“It was just so shocking,” she said.

Initial reports were Kennedy was clinging to life at the hospital. Lehinger went to the campaign office where other supporters were gathered. They got word of a special Mass at Our Lady of Lourdes Cathedral in downtown Spokane for Kennedy. They linked arms at the headquarters and marched to the cathedral to pray for him.

When they emerged after the Mass, they got the news Kennedy had died.


For the second time in two months, stunned Americans watched a nationally televised funeral and mourned. Thousands waited outside St. Patrick’s Cathedral in New York on June 8 while the funeral Mass was held inside. The eulogy by his brother Ted Kennedy included one of Bobby Kennedy’s favorite quotes from George Bernard Shaw: “Some men see things as they are and say why? I dream things that never were and say why not?”

Washington state Sens. Warren G. Magnuson and Scoop Jackson, along with Rep. Tom Foley attended the funeral and rode the train that carried Kennedy’s casket back to Washington, D.C., for burial at Arlington National Cemetery. Hundreds of thousands lined the tracks to watch the train pass.

“I am shocked, dismayed, saddened and angry,” Magnuson told reporters. “But you cannot condemn 200 million people for the actions of a handful of the mentally deranged.”

The day before the funeral, Congress approved legislation to give Secret Service protection to presidential candidates. Johnson pushed them to approve legislation which would bar mail-order sales of handguns, which passed within days. Like today’s gun control legislation, it was denounced by opponents as an infringement on constitutional rights of law-abiding gun owners.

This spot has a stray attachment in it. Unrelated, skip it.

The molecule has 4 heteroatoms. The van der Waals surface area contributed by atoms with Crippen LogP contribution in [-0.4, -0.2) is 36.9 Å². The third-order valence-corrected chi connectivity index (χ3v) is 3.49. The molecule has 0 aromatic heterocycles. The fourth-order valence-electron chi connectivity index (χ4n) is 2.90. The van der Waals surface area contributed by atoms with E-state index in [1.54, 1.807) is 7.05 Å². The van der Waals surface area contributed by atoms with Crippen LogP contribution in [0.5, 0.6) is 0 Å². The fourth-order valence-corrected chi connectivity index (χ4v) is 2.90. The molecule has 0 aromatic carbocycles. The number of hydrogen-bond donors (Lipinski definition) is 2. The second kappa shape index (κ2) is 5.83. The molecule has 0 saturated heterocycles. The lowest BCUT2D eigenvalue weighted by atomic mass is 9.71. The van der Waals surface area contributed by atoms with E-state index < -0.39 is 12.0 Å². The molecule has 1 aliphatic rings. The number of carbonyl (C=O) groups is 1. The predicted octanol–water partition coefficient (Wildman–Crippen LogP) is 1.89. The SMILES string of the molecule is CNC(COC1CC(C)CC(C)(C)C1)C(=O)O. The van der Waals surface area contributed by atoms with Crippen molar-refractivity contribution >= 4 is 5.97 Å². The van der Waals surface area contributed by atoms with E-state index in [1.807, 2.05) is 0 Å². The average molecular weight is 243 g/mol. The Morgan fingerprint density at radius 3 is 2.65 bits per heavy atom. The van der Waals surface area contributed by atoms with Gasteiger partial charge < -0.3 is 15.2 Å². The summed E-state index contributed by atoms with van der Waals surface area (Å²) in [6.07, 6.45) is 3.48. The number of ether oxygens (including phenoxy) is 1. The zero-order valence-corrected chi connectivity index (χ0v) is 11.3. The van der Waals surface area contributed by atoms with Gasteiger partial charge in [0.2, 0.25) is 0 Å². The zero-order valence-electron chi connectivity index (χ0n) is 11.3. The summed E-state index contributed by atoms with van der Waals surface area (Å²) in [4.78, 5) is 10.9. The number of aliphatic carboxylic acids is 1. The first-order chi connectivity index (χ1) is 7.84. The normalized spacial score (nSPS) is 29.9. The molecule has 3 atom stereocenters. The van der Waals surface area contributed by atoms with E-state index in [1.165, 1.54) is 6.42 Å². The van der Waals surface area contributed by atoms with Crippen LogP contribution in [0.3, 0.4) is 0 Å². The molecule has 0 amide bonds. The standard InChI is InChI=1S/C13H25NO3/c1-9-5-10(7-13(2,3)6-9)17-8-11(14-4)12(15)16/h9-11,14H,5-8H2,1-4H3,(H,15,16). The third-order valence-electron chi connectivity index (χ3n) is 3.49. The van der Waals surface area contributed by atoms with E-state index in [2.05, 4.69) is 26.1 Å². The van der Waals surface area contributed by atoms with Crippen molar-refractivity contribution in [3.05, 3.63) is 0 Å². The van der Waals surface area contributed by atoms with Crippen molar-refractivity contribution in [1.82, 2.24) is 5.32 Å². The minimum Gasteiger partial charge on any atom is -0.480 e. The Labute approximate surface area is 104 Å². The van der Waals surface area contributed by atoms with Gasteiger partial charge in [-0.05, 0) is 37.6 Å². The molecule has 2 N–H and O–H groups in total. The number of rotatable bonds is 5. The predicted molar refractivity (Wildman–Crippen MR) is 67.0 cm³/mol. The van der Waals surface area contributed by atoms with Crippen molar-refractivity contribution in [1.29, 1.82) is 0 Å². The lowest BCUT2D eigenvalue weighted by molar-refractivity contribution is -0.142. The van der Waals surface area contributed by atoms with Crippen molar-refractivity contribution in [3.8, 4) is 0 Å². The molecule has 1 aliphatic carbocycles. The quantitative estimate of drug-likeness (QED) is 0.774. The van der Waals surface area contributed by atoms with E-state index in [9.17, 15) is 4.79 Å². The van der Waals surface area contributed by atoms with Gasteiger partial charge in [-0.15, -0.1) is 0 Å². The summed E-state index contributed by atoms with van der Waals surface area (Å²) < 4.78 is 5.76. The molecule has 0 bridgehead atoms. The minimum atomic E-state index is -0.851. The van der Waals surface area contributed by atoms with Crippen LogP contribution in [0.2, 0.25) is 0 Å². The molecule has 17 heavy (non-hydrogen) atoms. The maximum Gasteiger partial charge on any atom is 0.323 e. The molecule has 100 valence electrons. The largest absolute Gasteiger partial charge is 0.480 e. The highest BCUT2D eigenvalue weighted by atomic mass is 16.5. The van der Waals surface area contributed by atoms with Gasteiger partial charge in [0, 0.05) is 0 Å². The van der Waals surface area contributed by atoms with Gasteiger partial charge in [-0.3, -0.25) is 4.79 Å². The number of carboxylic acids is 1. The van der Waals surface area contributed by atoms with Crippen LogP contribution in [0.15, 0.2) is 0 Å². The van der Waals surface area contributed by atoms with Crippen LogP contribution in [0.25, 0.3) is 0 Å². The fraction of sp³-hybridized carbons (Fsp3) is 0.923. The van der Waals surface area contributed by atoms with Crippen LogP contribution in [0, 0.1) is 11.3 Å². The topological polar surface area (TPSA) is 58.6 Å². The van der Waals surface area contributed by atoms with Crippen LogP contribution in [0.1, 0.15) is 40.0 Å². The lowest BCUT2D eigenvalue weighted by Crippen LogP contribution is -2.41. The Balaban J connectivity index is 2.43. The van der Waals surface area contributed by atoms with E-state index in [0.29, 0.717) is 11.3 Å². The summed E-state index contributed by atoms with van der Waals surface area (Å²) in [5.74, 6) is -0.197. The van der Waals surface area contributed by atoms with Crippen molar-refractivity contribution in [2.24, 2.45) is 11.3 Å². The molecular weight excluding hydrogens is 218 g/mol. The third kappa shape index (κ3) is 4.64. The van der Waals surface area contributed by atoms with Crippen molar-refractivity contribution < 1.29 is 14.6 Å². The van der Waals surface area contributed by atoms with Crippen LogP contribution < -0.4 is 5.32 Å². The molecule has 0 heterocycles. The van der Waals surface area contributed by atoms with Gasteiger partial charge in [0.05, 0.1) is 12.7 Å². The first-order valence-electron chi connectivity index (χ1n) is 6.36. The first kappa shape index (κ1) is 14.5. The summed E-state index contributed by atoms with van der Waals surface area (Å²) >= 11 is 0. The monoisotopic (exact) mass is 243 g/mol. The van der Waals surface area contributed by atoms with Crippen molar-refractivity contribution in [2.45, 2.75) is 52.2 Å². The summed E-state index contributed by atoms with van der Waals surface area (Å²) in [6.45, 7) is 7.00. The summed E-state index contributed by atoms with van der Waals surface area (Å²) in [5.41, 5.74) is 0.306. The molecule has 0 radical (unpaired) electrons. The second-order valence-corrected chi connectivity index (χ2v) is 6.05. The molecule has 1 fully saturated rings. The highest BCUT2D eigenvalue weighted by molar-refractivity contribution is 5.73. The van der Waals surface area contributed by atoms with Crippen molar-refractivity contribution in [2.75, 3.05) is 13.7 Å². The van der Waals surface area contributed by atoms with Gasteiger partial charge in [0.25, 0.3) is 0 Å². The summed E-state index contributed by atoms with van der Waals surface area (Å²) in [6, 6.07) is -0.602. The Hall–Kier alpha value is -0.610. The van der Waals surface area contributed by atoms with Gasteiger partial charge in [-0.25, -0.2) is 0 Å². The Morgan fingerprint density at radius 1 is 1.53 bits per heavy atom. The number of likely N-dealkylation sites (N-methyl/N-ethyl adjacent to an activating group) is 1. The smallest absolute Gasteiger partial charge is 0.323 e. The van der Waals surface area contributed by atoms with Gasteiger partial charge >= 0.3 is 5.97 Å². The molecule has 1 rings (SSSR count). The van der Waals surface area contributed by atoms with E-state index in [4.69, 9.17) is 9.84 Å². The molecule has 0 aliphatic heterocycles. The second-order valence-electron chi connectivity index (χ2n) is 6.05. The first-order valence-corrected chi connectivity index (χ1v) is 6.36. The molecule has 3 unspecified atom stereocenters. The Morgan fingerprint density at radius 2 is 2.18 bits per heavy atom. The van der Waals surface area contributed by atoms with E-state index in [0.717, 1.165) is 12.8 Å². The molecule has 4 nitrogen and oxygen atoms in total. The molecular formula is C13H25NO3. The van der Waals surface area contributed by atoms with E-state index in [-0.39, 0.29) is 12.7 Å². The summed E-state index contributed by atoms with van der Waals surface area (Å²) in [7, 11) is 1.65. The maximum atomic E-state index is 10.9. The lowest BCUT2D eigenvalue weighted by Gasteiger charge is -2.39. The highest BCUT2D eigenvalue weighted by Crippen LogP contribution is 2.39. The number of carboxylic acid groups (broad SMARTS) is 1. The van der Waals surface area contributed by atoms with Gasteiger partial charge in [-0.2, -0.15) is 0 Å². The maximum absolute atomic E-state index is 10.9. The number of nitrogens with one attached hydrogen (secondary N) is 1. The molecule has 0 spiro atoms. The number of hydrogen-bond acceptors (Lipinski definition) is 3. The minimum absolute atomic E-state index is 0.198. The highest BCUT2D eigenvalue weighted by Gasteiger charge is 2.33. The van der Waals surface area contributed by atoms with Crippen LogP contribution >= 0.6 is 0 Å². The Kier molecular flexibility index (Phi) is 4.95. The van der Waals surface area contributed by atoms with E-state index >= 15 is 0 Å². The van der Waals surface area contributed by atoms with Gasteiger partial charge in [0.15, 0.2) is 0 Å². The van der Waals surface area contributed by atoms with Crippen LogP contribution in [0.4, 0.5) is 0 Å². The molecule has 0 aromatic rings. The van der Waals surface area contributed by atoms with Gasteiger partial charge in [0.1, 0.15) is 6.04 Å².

The day of the funeral, James Earl Ray was arrested in London for the murder of Martin Luther King, Jr. He was traveling from Lisbon to Brussels on a forged passport, and had a handgun in his hip pocket. Later convicted, he died in prison.

Sirhan Sirhan eventually was convicted, and remains in prison.

With Kennedy gone from the race, his delegates from the primaries scattered, some going to McCarthy and others to Sen. George McGovern. But most delegates weren’t chosen by primaries in 1968, and were controlled by party officials, who lined up behind Humphrey.

When Democrats gathered for the national convention in Chicago, so did anti-war protesters from around the country. Police used clubs and tear gas to disperse protesters outside the convention center, while the protesters chanted “the whole world’s watching.” The riot outside competed with the convention inside, where Democrats nominated Humphrey.

Richard Nixon, who had been nominated by Republicans weeks earlier, ran on a law and order platform against Humphrey, whose campaign never really recovered from the Chicago riots. Nixon won convincingly in November.

An emotional time

Susan Lehinger said her heart broke for politics in June 1968.

“It was a highly emotional time for those who cared about what was going on in the world,” she said. “I was thinking, what’s the use, first John then Martin Luther King and then Bobby.”

Going to college pulled her out of that, and she went on to earn seven graduate degrees on subjects ranging from psychology to poetry. She worked with young people and later taught master’s programs at Fairchild Air Force Base. Her only political activity was working for Foley whenever he needed her.

Politics has changed over the last 50 years, becoming more partisan, she said, and it seems harder for elected officials to get anything done.

Lehinger still has some of the campaign materials sent to Spokane that volunteers never had the chance to distribute. And she still thinks fondly of Bobby Kennedy.

“He had more compassion in his little finger than most politicians have in their whole body,” she said.